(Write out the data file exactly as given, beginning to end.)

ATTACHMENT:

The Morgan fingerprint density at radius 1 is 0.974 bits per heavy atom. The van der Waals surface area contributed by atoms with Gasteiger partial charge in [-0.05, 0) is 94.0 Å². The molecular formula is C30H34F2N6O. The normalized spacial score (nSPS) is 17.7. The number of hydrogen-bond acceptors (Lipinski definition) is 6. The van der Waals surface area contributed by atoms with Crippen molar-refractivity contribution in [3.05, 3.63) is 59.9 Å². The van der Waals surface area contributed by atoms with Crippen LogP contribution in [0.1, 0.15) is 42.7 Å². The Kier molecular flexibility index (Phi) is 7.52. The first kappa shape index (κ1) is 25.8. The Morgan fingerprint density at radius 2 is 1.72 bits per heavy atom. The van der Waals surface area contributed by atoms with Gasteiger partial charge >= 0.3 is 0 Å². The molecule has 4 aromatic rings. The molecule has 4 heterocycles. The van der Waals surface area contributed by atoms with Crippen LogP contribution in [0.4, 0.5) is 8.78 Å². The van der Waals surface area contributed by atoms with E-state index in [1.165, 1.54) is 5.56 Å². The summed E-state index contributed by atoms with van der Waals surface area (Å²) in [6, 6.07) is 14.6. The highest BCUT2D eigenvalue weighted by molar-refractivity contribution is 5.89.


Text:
The Morgan fingerprint density at radius 1 is 0.974 bits per heavy atom. The van der Waals surface area contributed by atoms with Gasteiger partial charge in [-0.05, 0) is 94.0 Å². The molecular formula is C30H34F2N6O. The normalized spacial score (nSPS) is 17.7. The number of hydrogen-bond acceptors (Lipinski definition) is 6. The van der Waals surface area contributed by atoms with Crippen molar-refractivity contribution in [3.05, 3.63) is 59.9 Å². The van der Waals surface area contributed by atoms with Crippen LogP contribution in [0.1, 0.15) is 42.7 Å². The Kier molecular flexibility index (Phi) is 7.52. The first kappa shape index (κ1) is 25.8. The Morgan fingerprint density at radius 2 is 1.72 bits per heavy atom. The van der Waals surface area contributed by atoms with Gasteiger partial charge >= 0.3 is 0 Å². The molecule has 4 aromatic rings. The molecule has 4 heterocycles. The van der Waals surface area contributed by atoms with Crippen LogP contribution in [0.4, 0.5) is 8.78 Å². The van der Waals surface area contributed by atoms with E-state index in [1.165, 1.54) is 5.56 Å². The summed E-state index contributed by atoms with van der Waals surface area (Å²) in [6, 6.07) is 14.6. The highest BCUT2D eigenvalue weighted by molar-refractivity contribution is 5.89.